There are three categories of tomatoes: early season, late season, and main crop. Early season and late season seem fairly explanatory to me, but what are main crop tomatoes? Main crop tomato plants are also referred to as mid-season tomatoes. Regardless of their nomenclature, how do you go about growing mid-season tomatoes? Read on to find out when to plant mid-season tomatoes and other mid-season tomato info.
What are Main Crop Tomatoes?
Mid-season or main crop tomato plants are those that come into harvest in midsummer. They are ready to harvest about 70 to 80 days from transplant. They are an excellent choice for areas with a short to medium growing season and where nighttime or even daytime temps turn cool to chilly in early fall. These tomatoes are at their peak harvest in midsummer.
To differentiate, long season tomatoes come to harvest more than 80 days post-transplant and are suited for areas with lengthy growing seasons. Early season tomatoes are best for regions with short northern growing seasons or coastal regions with cool summers.
When to Plant Mid-Season Tomatoes
As mentioned, mid-season tomatoes are ready to harvest about 70 to 80 days from being transplanted into the garden. Most transplants were started six to eight weeks prior to transplant in a greenhouse or inside.
Tomatoes, in general, will not grow when temperatures are under 50 degrees F. (10 C.) and even that is a bit of a stretch. Tomatoes like warm weather. They should not even be transplanted until soil temperatures have warmed to 60 degrees F. (16 C.). Of course, tomatoes run the gamut from determinate to indeterminate, to heirloom to hybrid, to cherry to slicing– each with a slightly different time frame from seeding to harvest.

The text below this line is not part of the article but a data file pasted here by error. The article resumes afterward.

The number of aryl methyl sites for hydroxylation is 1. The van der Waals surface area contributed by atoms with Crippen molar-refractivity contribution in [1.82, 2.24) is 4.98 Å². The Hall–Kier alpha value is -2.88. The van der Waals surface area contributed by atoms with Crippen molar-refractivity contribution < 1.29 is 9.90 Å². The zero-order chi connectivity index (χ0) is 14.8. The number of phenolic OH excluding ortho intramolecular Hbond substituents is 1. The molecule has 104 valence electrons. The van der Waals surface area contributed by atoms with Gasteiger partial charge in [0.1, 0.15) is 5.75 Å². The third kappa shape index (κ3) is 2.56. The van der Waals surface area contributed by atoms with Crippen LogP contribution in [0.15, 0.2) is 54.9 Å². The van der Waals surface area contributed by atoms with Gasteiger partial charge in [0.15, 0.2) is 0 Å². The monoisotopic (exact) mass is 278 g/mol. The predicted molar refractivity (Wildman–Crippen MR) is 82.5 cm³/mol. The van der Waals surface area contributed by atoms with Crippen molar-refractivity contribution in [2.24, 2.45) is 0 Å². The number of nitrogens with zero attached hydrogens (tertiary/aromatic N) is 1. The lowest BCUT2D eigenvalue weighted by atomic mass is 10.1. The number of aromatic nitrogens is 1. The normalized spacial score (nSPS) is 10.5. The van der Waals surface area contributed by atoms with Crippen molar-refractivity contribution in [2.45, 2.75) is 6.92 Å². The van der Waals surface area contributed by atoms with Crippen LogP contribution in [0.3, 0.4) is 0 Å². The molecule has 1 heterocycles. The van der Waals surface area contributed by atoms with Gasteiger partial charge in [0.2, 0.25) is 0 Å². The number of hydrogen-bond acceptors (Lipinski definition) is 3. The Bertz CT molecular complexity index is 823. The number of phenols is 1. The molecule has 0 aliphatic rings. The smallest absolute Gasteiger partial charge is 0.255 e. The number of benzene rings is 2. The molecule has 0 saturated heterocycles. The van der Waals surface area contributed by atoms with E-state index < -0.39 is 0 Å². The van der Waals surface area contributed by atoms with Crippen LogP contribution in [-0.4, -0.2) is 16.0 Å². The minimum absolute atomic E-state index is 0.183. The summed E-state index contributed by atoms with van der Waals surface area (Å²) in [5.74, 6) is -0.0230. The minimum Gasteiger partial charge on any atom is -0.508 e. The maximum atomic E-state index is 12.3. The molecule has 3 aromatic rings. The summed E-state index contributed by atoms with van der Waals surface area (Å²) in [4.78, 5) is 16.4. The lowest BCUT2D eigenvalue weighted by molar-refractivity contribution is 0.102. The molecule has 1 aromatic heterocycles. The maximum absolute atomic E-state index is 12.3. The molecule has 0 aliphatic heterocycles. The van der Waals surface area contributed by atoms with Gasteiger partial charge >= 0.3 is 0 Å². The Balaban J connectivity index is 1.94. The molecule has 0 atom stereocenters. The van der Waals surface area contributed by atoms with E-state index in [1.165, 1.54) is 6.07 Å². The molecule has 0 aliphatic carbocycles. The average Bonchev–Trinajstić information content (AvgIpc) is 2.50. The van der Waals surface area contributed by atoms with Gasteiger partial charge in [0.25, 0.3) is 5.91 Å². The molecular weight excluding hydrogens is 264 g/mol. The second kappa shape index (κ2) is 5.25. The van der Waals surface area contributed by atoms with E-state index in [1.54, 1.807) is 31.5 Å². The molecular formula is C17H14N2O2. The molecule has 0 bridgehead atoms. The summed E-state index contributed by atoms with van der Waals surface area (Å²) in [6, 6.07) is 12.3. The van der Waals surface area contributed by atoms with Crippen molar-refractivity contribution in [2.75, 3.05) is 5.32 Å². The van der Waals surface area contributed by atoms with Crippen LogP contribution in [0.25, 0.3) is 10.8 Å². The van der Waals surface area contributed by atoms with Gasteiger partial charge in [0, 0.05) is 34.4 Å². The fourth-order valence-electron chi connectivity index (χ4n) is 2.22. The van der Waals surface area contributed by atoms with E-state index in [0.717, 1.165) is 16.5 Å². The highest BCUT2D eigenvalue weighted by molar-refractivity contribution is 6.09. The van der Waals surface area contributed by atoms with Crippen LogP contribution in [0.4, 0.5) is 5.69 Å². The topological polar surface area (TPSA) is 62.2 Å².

When growing mid-season tomatoes, decide which variety or varieties you are going to plant and then consult the packaging instructions to determine when to plant the seeds, counting backward from the projected harvesting date.
Additional Mid-Season Tomato Info
Another interesting tidbit about getting a mid-season crop of tomatoes is rooting the tomato suckers. Tomato suckers are those tiny branchlets that grow between the stem and branches. Using these allows the gardener another opportunity for a tomato crop, especially at a time when seedlings are not available in June to July.
To root the tomato suckers, simply snip off a 4 inch (10 cm.) long sucker. Place the sucker in a jar filled with water in a sunny location. You should see roots in nine days or so. Allow the roots to grow until they look large enough to transplant and then plant immediately. Shade the new plant for a few days to allow it to acclimate and then treat it as you would any other tomato plant.